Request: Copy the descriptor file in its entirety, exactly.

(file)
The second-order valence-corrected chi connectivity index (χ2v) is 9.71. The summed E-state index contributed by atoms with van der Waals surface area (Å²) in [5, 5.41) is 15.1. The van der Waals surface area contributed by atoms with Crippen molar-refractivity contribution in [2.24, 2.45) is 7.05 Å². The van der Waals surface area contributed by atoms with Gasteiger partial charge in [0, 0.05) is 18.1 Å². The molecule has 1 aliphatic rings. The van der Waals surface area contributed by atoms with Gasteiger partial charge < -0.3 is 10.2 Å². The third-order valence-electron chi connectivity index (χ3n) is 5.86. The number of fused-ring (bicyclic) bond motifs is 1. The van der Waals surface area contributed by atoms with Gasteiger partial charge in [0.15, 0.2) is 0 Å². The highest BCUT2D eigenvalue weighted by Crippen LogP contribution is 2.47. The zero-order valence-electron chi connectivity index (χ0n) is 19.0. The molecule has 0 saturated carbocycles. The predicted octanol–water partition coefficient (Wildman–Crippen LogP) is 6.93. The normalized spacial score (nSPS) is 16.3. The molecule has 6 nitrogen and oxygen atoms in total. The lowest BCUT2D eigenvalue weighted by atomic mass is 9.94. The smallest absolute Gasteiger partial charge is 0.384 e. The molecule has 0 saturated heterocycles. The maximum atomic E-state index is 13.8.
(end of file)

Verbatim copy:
The second-order valence-corrected chi connectivity index (χ2v) is 9.71. The summed E-state index contributed by atoms with van der Waals surface area (Å²) in [5, 5.41) is 15.1. The van der Waals surface area contributed by atoms with Crippen molar-refractivity contribution in [2.24, 2.45) is 7.05 Å². The van der Waals surface area contributed by atoms with Gasteiger partial charge in [0, 0.05) is 18.1 Å². The molecule has 1 aliphatic rings. The van der Waals surface area contributed by atoms with Gasteiger partial charge < -0.3 is 10.2 Å². The third-order valence-electron chi connectivity index (χ3n) is 5.86. The number of fused-ring (bicyclic) bond motifs is 1. The van der Waals surface area contributed by atoms with Gasteiger partial charge in [0.15, 0.2) is 0 Å². The highest BCUT2D eigenvalue weighted by Crippen LogP contribution is 2.47. The zero-order valence-electron chi connectivity index (χ0n) is 19.0. The molecule has 0 saturated carbocycles. The predicted octanol–water partition coefficient (Wildman–Crippen LogP) is 6.93. The normalized spacial score (nSPS) is 16.3. The molecule has 6 nitrogen and oxygen atoms in total. The lowest BCUT2D eigenvalue weighted by atomic mass is 9.94. The smallest absolute Gasteiger partial charge is 0.384 e. The molecule has 0 saturated heterocycles. The maximum atomic E-state index is 13.8.